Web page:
In the news | Espace | Andrew Adessky | The Landlord’s Plight – The Financially-Troubled Tenant
It is inevitable that landlords will, at some point in time (and in many cases quite often), encounter commercial tenants who are unable to pay their rent. The purpose of this article is to provide an overview of the situations a landlord can be faced with; an overview of the landlord’s rights as related to the payment of rent; and those initial steps a landlord should be taking once they have been notified that a tenant of theirs (the “Debtor”) has filed for formal protection under either the Bankruptcy and Insolvency Act (“BIA”) or the Companies Creditors Arrangement Act (“CCAA”), hereafter referred to as the “Insolvency Event”.
1. Determine what has occurred and understand the difference
Typically a landlord will be faced with one of several scenarios*:
a) Bankruptcy – the Debtor has filed an assignment in bankruptcy. In this case, a Trustee in bankruptcy is vested with the assets of the bankrupt and it is the Trustee who will now be dealing directly with the landlord. The Trustee will in most cases take possession of the leased premises (although it may in certain instances elect not to) while it proceeds to a realization of the assets.
b) Notice of Intention to Make a Proposal (“NOI”) – the Debtor seeks protection from its creditors by filing an NOI. In this case, the NOI Trustee is charged to monitor the business but does not take possession or control of the assets – the Debtor remains in control of its assets. Within 10 days of filing the NOI, the company must file a cash flow with the relevant authorities. This cash flow, which will be reviewed by the NOI Trustee, must show that the company can continue to operate while it is under protection. The landlord will continue to deal with the company although the Trustee will be there to assist all stakeholders through the process. The duties of a Trustee are set out in the BIA.
c) CCAA – the Debtor (although it can also be a Creditor) applies to the court for an order granting a stay of protection from its creditors. A Trustee is appointed to act as a Monitor. The duties of the Monitor will be set out in the initial order from the court. Similarly to an NOI Trustee, a Monitor typically does not take possession or control of the assets of the company but rather monitors the Debtor’s restructuring process. In certain instances, a Monitor can be given enhanced powers and duties.
*In all cases above, the Trustee or Monitor is an officer of the court and is there to assist all stakeholders – including landlords – during the restructuring process.
d) Receivership – in this instance, a creditor of the Debtor will seek court permission to appoint a receiver to realize upon the assets of the tenant.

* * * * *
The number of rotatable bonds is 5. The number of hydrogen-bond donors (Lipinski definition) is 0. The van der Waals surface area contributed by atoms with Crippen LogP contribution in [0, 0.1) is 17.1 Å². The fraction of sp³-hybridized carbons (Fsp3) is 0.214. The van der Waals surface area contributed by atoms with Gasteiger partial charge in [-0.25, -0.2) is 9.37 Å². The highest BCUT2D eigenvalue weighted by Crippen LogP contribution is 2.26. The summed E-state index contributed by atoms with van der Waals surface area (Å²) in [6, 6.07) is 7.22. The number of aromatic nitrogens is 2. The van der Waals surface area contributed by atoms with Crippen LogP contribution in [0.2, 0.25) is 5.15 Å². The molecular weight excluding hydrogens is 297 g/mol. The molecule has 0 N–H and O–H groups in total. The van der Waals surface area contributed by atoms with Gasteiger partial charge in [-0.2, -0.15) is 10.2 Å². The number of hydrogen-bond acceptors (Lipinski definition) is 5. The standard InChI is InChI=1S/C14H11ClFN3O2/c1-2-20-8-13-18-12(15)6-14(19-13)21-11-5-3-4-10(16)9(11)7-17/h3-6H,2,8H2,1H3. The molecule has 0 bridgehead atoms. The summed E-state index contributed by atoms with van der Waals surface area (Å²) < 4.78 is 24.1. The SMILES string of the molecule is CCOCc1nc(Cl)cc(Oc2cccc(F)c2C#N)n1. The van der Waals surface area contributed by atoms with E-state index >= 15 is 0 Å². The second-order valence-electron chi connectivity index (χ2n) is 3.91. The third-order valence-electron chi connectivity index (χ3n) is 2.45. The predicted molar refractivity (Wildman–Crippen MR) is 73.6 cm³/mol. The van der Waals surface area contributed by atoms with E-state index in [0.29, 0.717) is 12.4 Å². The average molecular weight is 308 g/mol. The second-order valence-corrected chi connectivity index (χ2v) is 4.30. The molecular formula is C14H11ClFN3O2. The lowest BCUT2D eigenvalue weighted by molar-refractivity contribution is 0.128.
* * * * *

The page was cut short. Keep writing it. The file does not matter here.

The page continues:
2. Stay of protection
Whether it is a bankruptcy, an NOI or a CCAA, the impact on creditors including landlords is essentially the same.
A stay of protection exists which prohibits creditors from continuing or taking action over amounts due prior to the day of the Insolvency Event. For landlords, this means that any arrears of rent for periods prior to the Insolvency Event and any enforcement action being taken in connection with the arrears are frozen pending the outcome of the insolvency filing (which may include in the case of an NOI or a CCAA, a proposal or plan). The exception being where a court has authorized the lifting of the stay of protection to allow a creditor to proceed with a specific action.
3. Timing / Payment of Occupation Rent
a) Bankruptcy – typically, a Trustee will take possession of the premises and is allowed a reasonable period of time to use the premises (historically, the courts have considered three (3) months to be reasonable) to realize upon the assets and perform its statutory duties. If the Trustee takes possession of the premises, it will start paying rent from and after the date of the first meeting of creditors, which is required to be within twenty-one (21) days of the bankruptcy. Typically, the landlord is not entitled to demand rent from the Trustee for the 21-day period. However, in certain instances the Trustee will negotiate to pay rent in exchange for services it may require from the landlord.
b) NOI – the Debtor is required to pay rent from the date of the NOI filing according to the terms and conditions of the lease absent an alternative agreement with the landlord. Rent payments will be provided for in the cash flows the Debtor must file. The Debtor is granted an initial thirty (30) day stay of protection but can request further stays of protection to a maximum of six (6) months. The Debtor must seek court approval for each extension.